Launch was scheduled for September 9, but the Blok I core stage was shut down after it failed to reach full thrust at ignition. The booster was removed from the pad and replaced by a different vehicle, delaying the flight by three days. Luna 2, like Luna 1, took a direct path to the Moon, a journey of around 36 hours. The Earth-Moon gravitational system forced it to follow a curved trajectory, and launch had to occur from the side of the Earth opposite the Moon. Luna 2 hit the Moon about 800 kilometres from the centre of the visible disk 1959 September 13 at 21:02:24.
Luna 2 site is near the right of the image, close to the Apollo 15 landing site
The copy of the Soviet pennant sent on the Luna 2 probe to the moon, at the Kansas Cosmosphere
The spacecraft also carried Soviet pennants. Two of them, located in the spacecraft, were sphere-shaped, with the surface covered by identical pentagonal elements. In the center was an explosive charged designed to shatter the sphere, sending the pentagonal shields in all directions. Each pentagonal element was made of stainless steel and had the USSR Coat of Arms and the Cyrillic letters СССР ("USSR") engraved on one side, and the words СССР январь 1959 ("USSR January 1959") on the other side. They most likely vaporized on impact, however. The third pennant was located in the last stage of the Luna 2 rocket, which collided with the moon's surface 30 minutes after the spacecraft did. It was a capsule filled with liquid, with aluminium strips placed into it. On each of these strips the USSR Coat of Arms, the words 1959 январь ("1959 January"), and the words СОЮЗ СОВЕТСКИХ СОЦИАЛИСТИЧЕСКИХ РЕСПУБЛИК (English: "Union of Soviet Socialist Republics") were engraved.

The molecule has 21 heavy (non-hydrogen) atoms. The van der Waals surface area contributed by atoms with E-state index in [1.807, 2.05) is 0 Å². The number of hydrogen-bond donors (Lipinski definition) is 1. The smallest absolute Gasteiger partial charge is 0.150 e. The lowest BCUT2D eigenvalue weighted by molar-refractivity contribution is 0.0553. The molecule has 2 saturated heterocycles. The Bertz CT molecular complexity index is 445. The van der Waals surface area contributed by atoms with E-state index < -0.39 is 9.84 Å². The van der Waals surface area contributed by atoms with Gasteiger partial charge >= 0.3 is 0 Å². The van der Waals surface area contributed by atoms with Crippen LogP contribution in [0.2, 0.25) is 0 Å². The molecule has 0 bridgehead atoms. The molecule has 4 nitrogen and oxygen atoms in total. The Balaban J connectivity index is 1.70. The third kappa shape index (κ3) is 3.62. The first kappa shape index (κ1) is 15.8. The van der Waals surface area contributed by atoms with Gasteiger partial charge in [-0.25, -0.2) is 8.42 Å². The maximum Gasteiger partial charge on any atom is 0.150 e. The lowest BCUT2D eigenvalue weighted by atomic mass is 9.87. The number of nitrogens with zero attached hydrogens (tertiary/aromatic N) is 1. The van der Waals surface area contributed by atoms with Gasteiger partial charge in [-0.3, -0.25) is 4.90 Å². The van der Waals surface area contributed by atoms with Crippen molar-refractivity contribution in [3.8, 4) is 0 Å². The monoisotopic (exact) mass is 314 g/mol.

Payloads are separated by bullets ( · ), launches by pipes ( | ). Manned flights are indicated in bold text. Uncatalogued launch failures are listed in italics. Payloads deployed from other spacecraft are denoted in brackets.